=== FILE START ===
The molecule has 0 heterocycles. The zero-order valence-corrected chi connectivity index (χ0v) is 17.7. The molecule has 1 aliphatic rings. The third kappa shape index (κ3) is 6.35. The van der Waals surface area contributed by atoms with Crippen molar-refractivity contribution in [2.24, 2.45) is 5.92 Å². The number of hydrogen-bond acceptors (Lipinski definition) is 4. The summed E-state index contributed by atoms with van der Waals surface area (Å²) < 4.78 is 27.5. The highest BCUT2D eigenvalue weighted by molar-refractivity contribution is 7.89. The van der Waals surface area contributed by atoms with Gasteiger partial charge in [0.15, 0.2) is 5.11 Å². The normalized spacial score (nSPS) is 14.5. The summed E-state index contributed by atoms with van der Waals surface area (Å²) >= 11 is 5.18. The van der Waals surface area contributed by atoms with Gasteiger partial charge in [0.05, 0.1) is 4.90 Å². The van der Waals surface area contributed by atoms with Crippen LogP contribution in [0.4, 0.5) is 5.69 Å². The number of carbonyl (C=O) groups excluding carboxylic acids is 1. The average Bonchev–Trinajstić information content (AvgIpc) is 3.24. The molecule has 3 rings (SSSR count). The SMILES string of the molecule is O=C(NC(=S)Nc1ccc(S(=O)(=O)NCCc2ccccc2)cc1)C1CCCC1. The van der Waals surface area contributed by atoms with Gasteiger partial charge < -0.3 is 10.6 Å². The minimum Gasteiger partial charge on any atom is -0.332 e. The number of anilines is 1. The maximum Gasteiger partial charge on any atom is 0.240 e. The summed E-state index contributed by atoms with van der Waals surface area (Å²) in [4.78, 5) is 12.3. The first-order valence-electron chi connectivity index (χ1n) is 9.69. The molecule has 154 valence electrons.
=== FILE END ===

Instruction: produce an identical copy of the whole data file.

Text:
The molecule has 0 heterocycles. The zero-order valence-corrected chi connectivity index (χ0v) is 17.7. The molecule has 1 aliphatic rings. The third kappa shape index (κ3) is 6.35. The van der Waals surface area contributed by atoms with Crippen molar-refractivity contribution in [2.24, 2.45) is 5.92 Å². The number of hydrogen-bond acceptors (Lipinski definition) is 4. The summed E-state index contributed by atoms with van der Waals surface area (Å²) < 4.78 is 27.5. The highest BCUT2D eigenvalue weighted by molar-refractivity contribution is 7.89. The van der Waals surface area contributed by atoms with Gasteiger partial charge in [0.15, 0.2) is 5.11 Å². The normalized spacial score (nSPS) is 14.5. The summed E-state index contributed by atoms with van der Waals surface area (Å²) >= 11 is 5.18. The van der Waals surface area contributed by atoms with Gasteiger partial charge in [0.05, 0.1) is 4.90 Å². The van der Waals surface area contributed by atoms with Crippen LogP contribution in [0.4, 0.5) is 5.69 Å². The number of carbonyl (C=O) groups excluding carboxylic acids is 1. The average Bonchev–Trinajstić information content (AvgIpc) is 3.24. The molecule has 3 rings (SSSR count). The SMILES string of the molecule is O=C(NC(=S)Nc1ccc(S(=O)(=O)NCCc2ccccc2)cc1)C1CCCC1. The van der Waals surface area contributed by atoms with Gasteiger partial charge < -0.3 is 10.6 Å². The minimum Gasteiger partial charge on any atom is -0.332 e. The number of anilines is 1. The maximum Gasteiger partial charge on any atom is 0.240 e. The summed E-state index contributed by atoms with van der Waals surface area (Å²) in [4.78, 5) is 12.3. The first-order valence-electron chi connectivity index (χ1n) is 9.69. The molecule has 154 valence electrons.